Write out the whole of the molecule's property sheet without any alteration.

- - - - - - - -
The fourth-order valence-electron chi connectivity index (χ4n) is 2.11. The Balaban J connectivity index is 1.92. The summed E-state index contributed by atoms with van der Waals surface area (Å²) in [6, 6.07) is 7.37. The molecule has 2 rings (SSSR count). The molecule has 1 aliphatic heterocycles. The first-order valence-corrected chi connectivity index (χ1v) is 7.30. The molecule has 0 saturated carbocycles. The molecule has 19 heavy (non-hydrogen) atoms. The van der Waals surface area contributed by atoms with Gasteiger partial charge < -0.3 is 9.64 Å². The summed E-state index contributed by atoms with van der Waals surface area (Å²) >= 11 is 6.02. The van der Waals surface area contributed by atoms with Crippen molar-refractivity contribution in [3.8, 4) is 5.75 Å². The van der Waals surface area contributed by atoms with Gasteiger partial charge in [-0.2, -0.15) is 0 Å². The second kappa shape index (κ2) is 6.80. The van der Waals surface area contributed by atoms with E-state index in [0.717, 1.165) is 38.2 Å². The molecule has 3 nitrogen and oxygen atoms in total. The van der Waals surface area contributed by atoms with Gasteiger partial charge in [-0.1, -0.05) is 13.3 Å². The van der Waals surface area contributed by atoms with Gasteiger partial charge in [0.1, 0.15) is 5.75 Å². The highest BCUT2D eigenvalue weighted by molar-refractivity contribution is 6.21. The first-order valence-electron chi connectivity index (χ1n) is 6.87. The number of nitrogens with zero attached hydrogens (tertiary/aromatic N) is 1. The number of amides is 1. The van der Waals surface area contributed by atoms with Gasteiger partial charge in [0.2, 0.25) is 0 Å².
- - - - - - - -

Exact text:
The fourth-order valence-electron chi connectivity index (χ4n) is 2.11. The Balaban J connectivity index is 1.92. The summed E-state index contributed by atoms with van der Waals surface area (Å²) in [6, 6.07) is 7.37. The molecule has 2 rings (SSSR count). The molecule has 1 aliphatic heterocycles. The first-order valence-corrected chi connectivity index (χ1v) is 7.30. The molecule has 0 saturated carbocycles. The molecule has 19 heavy (non-hydrogen) atoms. The van der Waals surface area contributed by atoms with Gasteiger partial charge < -0.3 is 9.64 Å². The summed E-state index contributed by atoms with van der Waals surface area (Å²) >= 11 is 6.02. The van der Waals surface area contributed by atoms with Crippen molar-refractivity contribution in [3.8, 4) is 5.75 Å². The van der Waals surface area contributed by atoms with Gasteiger partial charge in [-0.2, -0.15) is 0 Å². The second kappa shape index (κ2) is 6.80. The van der Waals surface area contributed by atoms with E-state index in [0.717, 1.165) is 38.2 Å². The molecule has 3 nitrogen and oxygen atoms in total. The van der Waals surface area contributed by atoms with Gasteiger partial charge in [-0.1, -0.05) is 13.3 Å². The van der Waals surface area contributed by atoms with Gasteiger partial charge in [0.1, 0.15) is 5.75 Å². The highest BCUT2D eigenvalue weighted by molar-refractivity contribution is 6.21. The first-order valence-electron chi connectivity index (χ1n) is 6.87. The number of nitrogens with zero attached hydrogens (tertiary/aromatic N) is 1. The number of amides is 1. The van der Waals surface area contributed by atoms with Gasteiger partial charge in [0.2, 0.25) is 0 Å².